Running total: $314bn

The stock market has already been hit, but it could be hit again if its performance in recent years is anything to go by: the RTS index was down by 72.4% in 2008, 21.9% in 2011 and 6.8% in 2013 on crisis-related fears. Predictions for this year's gains were already modest, but there is a very real chance that Russian stocks will return a loss instead. Assuming a modest 5% year-on-year fall for the full year, that would destroy another $50bn of market capitalization.

Running total: $364bn

Even if the market remains flat, collateral damage could be a string of IPOs that were on the docket, but are now almost certainly going to be cancelled. Regional shoe retailer Obuv Rossii has already postponed its $55m IPO until the second half of the year (if then) due to the brouhaha. And the IPO plans of much larger companies are in doubt: retailer Lenta, childrens' store Detski Mir, German wholesaler Metro and retail bank Credit Bank of Moscow were all also hoping to get IPOs away this year (and raise $1bn, $440m, €1.7bn and $500m respectively), collectively worth $4bn.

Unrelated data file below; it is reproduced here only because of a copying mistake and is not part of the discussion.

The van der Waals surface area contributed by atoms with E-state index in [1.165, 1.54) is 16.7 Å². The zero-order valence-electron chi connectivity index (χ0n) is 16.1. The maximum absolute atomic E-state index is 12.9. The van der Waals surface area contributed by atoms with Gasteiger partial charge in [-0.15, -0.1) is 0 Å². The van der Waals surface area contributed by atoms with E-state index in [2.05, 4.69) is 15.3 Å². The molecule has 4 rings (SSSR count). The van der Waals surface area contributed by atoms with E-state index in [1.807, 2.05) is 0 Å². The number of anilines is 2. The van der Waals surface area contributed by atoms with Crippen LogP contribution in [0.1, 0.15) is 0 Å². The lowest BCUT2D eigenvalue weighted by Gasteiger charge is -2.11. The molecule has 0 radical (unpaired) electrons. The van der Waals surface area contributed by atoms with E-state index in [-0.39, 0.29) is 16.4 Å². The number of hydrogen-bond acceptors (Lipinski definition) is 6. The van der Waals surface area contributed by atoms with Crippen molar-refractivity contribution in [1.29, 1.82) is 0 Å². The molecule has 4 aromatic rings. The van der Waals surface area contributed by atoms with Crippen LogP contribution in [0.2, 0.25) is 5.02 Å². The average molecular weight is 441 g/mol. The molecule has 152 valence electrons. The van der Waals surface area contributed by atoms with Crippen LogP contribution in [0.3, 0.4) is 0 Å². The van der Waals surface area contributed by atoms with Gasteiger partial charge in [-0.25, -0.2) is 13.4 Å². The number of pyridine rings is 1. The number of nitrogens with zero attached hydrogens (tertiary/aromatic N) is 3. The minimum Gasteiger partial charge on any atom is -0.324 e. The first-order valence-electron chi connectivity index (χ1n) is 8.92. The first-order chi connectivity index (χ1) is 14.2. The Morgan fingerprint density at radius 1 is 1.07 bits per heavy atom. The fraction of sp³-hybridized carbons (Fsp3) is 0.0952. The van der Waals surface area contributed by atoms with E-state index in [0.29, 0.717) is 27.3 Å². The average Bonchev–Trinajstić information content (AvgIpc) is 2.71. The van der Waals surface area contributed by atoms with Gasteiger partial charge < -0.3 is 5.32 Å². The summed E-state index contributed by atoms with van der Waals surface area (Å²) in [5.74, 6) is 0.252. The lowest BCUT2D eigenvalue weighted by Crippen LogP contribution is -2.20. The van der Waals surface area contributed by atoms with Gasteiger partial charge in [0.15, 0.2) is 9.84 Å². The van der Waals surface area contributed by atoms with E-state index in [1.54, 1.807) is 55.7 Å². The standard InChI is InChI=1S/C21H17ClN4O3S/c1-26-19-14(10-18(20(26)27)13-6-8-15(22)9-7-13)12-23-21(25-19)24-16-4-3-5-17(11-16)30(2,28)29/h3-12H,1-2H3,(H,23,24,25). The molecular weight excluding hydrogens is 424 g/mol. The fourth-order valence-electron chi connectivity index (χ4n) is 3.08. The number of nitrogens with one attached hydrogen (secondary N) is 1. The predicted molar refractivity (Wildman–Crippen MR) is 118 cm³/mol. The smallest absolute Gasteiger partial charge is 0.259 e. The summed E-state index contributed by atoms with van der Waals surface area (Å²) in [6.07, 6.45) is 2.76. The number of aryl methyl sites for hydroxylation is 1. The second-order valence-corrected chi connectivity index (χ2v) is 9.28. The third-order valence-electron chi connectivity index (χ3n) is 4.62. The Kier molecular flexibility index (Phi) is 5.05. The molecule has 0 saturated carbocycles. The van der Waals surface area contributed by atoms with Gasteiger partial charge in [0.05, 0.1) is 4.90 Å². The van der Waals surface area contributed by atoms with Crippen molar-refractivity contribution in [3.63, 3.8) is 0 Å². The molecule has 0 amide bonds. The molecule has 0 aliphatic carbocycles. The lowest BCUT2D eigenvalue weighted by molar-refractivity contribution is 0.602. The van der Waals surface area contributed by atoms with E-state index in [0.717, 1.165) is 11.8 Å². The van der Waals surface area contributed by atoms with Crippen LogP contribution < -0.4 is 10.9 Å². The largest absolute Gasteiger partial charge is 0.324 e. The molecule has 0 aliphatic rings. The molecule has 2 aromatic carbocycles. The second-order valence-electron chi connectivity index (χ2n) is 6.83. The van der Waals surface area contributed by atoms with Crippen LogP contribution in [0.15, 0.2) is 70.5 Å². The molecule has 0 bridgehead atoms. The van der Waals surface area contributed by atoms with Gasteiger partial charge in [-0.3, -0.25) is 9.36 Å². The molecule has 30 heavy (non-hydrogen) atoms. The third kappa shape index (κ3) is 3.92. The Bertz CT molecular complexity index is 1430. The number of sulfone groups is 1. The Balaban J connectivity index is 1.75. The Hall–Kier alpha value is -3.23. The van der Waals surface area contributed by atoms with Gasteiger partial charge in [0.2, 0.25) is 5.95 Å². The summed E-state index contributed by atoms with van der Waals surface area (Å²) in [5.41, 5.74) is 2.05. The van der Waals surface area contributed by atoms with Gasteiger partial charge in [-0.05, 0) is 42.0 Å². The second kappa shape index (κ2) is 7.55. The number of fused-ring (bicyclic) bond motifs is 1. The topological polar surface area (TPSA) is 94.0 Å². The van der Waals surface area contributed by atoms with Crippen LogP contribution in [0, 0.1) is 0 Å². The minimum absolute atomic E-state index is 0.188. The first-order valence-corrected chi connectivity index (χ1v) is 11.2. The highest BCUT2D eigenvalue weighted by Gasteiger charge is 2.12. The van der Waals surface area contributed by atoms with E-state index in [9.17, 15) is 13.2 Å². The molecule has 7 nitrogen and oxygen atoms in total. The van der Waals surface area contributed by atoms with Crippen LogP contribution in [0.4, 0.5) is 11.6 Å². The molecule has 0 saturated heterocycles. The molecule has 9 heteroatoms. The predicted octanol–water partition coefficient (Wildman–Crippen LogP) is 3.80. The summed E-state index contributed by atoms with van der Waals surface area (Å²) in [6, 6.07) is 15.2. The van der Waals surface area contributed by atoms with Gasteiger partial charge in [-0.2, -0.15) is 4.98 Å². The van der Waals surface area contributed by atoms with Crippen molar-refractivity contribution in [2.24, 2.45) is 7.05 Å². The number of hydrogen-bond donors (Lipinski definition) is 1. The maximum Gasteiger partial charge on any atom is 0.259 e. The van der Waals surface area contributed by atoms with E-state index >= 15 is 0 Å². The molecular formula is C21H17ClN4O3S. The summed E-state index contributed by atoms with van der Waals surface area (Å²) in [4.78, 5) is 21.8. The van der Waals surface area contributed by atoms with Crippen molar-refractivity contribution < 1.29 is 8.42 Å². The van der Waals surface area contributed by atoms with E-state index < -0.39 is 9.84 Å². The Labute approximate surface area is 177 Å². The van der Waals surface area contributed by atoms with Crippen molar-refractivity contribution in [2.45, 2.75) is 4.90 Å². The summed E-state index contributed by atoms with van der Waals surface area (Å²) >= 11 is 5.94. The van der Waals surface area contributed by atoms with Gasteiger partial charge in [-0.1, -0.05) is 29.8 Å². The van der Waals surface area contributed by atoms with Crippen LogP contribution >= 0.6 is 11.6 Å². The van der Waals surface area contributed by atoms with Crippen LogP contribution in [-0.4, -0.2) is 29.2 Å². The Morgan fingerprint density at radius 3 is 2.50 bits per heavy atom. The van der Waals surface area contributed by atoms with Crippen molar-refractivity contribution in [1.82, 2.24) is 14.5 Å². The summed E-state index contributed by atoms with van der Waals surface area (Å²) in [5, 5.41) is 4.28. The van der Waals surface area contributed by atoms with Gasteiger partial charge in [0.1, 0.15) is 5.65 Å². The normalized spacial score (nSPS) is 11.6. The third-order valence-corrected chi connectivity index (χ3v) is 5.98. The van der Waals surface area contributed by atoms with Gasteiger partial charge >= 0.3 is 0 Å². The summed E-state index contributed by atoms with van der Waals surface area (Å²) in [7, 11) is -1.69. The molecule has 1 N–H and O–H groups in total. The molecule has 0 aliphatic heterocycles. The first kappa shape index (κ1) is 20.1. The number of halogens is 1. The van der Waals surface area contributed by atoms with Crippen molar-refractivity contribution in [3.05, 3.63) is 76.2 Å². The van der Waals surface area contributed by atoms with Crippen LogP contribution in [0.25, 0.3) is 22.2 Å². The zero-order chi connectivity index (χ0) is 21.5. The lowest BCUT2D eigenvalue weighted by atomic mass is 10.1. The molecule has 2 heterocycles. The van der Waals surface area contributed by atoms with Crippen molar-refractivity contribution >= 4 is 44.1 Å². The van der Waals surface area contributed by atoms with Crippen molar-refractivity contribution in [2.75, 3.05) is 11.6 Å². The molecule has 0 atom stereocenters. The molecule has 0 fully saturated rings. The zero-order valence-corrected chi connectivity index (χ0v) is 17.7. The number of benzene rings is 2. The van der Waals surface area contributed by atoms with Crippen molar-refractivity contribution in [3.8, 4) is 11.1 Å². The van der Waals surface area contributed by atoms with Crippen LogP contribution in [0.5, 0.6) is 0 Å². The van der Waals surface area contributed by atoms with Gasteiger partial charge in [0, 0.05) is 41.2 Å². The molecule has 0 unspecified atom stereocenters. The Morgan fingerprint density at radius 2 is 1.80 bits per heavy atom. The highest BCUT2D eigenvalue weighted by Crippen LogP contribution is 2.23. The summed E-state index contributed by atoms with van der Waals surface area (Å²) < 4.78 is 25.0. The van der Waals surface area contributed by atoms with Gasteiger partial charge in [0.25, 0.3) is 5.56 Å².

Running total: $368bn

And those are just the privately owned companies with listing aspirations; the state was hoping to restart its long-delayed privatization programme in the second half of this year, after an IPO window opened briefly in the second half of last year. Fat chance that foreign investors will fork out billions of dollars for shares in state-owned enterprises now. Given state-owned Sberbank raised just over $5bn last year with a secondary public offering, pencil in the same this year for the non-privatization programme.

Running total: $373bn

The bogeyman of financial sanctions has been raised as a possible punitive reaction by the West against Russia's aggression in Ukraine, but actually it is highly unlikely because western banks are so heavily exposed to Russia: according to Bank of International Settlements (BIS) data, European banks have $193.8bn in exposure to Russia, US banks $35.2bn, Japan $17.2bn, Switzerland $8bn, and South Korea $5.2bn. If the West tries to freeze Russian assets abroad, Russia could easily retaliate by refusing to pay these debts back.